Break-Up: The Erdogan Years
However, the 90s romance that many Israeli policy-makers so fondly remember began to break apart in 2002, with the election of a moustachioed man called- you guessed it- Recep Tayyip Erdogan. The first few years were fairly tame, with no major positive or negative changes occurring. But bring in Operation Cast Lead in 2008, and it all changes. Erdogan calls the operation (on Israel’s side), a “crime against humanity”. A year later, he storms off the stage at the Davos World Economic Forum after a bizzare and unprovoked diatrabe against Israeli President Shimon Peres.
Add another year, and bad turns to worse. In 2010, the event that essentially epitomises the implosion of Israeli-Turkish relations occurs when the IHH (a Hamas-affiliated group listed as a terror organisation in both Israel and the US) sends a flotilla, the Mavi Marmara, to Gaza. We all remember the story- Israeli commandos raid it for breaking the Israeli blockade of Gaza, several Turkish citizens on the flotilla get killed, and Erdogan is beyond furious. The Turkish Ambassador to Tel Aviv is recalled, the Israeli Ambassador to Ankara is expelled and mass anti-Israel protests erupt across Turkey. The trade and military relations that took decades to build were severed on Erdogan’s orders, and some Turkish newspapers even talked about the possibility of war between the two countries.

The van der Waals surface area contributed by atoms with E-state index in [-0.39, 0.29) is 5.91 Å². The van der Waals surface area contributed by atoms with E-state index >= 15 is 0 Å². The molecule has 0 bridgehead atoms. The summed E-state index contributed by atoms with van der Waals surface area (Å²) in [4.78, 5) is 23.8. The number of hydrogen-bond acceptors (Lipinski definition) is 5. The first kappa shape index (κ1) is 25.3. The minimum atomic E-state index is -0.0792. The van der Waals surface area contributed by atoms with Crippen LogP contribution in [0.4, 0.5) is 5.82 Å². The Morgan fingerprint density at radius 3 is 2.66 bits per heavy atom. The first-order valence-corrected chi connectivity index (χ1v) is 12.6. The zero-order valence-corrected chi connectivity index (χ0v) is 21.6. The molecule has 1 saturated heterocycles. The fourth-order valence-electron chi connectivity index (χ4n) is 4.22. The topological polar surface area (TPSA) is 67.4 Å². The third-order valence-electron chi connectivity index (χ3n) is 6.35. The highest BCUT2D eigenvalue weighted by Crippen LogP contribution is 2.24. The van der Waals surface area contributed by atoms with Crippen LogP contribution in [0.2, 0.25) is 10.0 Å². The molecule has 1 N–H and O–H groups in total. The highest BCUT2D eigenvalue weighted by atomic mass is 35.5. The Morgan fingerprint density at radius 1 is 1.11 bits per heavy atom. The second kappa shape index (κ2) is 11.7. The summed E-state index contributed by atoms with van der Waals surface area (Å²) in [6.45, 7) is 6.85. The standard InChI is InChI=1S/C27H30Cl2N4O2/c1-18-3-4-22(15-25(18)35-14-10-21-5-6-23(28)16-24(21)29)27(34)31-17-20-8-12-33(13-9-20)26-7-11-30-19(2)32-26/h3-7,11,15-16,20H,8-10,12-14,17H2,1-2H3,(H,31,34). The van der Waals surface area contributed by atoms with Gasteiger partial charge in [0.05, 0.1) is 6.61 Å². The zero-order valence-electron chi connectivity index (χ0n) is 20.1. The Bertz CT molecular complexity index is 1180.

Since 2010, the hysterically anti-Israel position of Erdogan has not since subsided. In May of last year, his hatred of Israel showed on a more personal level- having called somebody an ‘Israeli sperm’ as an insult (classy guy). Three months later, Erdogan insisted that Israel pulled the strings of the Egyptian coup against his personal friend, the deposed Muslim Brotherhood-associated President Mohammed Morsi. And over the duration of Operation Protective Edge, the Turkish Prime Minister’s untamed ranting has only grown more frequent and more vicious, not least in an attempt to bolster his anti-Israel ‘street-cred’ before August elections.
When Demagoguery becomes Pure Hatred
In the last 2 weeks alone, Erdogan has galvanised his ‘Screw Israel Track-Record’ more than anybody thought humanly possible. Highlights include:
-Saying that ‘the actions of Israel in Gaza surpass what Hitler did to them [Jews]’.